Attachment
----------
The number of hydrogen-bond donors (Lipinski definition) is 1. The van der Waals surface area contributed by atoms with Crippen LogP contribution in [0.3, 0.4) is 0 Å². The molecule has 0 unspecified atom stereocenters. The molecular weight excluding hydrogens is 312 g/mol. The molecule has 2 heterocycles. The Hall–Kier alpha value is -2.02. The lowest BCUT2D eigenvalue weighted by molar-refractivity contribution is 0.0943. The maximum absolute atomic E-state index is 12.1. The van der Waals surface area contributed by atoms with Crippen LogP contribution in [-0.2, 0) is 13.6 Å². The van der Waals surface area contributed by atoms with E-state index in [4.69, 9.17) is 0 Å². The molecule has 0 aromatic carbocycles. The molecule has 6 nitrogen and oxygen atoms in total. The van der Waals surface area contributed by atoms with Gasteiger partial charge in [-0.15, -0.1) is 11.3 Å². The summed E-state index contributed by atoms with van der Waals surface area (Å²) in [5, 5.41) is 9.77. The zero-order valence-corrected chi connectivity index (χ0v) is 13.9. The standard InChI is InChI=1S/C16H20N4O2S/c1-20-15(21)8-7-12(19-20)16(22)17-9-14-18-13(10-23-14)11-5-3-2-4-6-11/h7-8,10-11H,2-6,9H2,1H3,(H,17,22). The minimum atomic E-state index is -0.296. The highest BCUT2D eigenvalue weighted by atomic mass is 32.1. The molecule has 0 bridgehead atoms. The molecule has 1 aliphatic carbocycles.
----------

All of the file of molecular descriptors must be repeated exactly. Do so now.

The number of hydrogen-bond donors (Lipinski definition) is 1. The van der Waals surface area contributed by atoms with Crippen LogP contribution in [0.3, 0.4) is 0 Å². The molecule has 0 unspecified atom stereocenters. The molecular weight excluding hydrogens is 312 g/mol. The molecule has 2 heterocycles. The Hall–Kier alpha value is -2.02. The lowest BCUT2D eigenvalue weighted by molar-refractivity contribution is 0.0943. The maximum absolute atomic E-state index is 12.1. The van der Waals surface area contributed by atoms with Crippen LogP contribution in [-0.2, 0) is 13.6 Å². The van der Waals surface area contributed by atoms with E-state index in [4.69, 9.17) is 0 Å². The molecule has 0 aromatic carbocycles. The molecule has 6 nitrogen and oxygen atoms in total. The van der Waals surface area contributed by atoms with Gasteiger partial charge in [-0.15, -0.1) is 11.3 Å². The summed E-state index contributed by atoms with van der Waals surface area (Å²) in [5, 5.41) is 9.77. The zero-order valence-corrected chi connectivity index (χ0v) is 13.9. The standard InChI is InChI=1S/C16H20N4O2S/c1-20-15(21)8-7-12(19-20)16(22)17-9-14-18-13(10-23-14)11-5-3-2-4-6-11/h7-8,10-11H,2-6,9H2,1H3,(H,17,22). The minimum atomic E-state index is -0.296. The highest BCUT2D eigenvalue weighted by atomic mass is 32.1. The molecule has 0 bridgehead atoms. The molecule has 1 aliphatic carbocycles.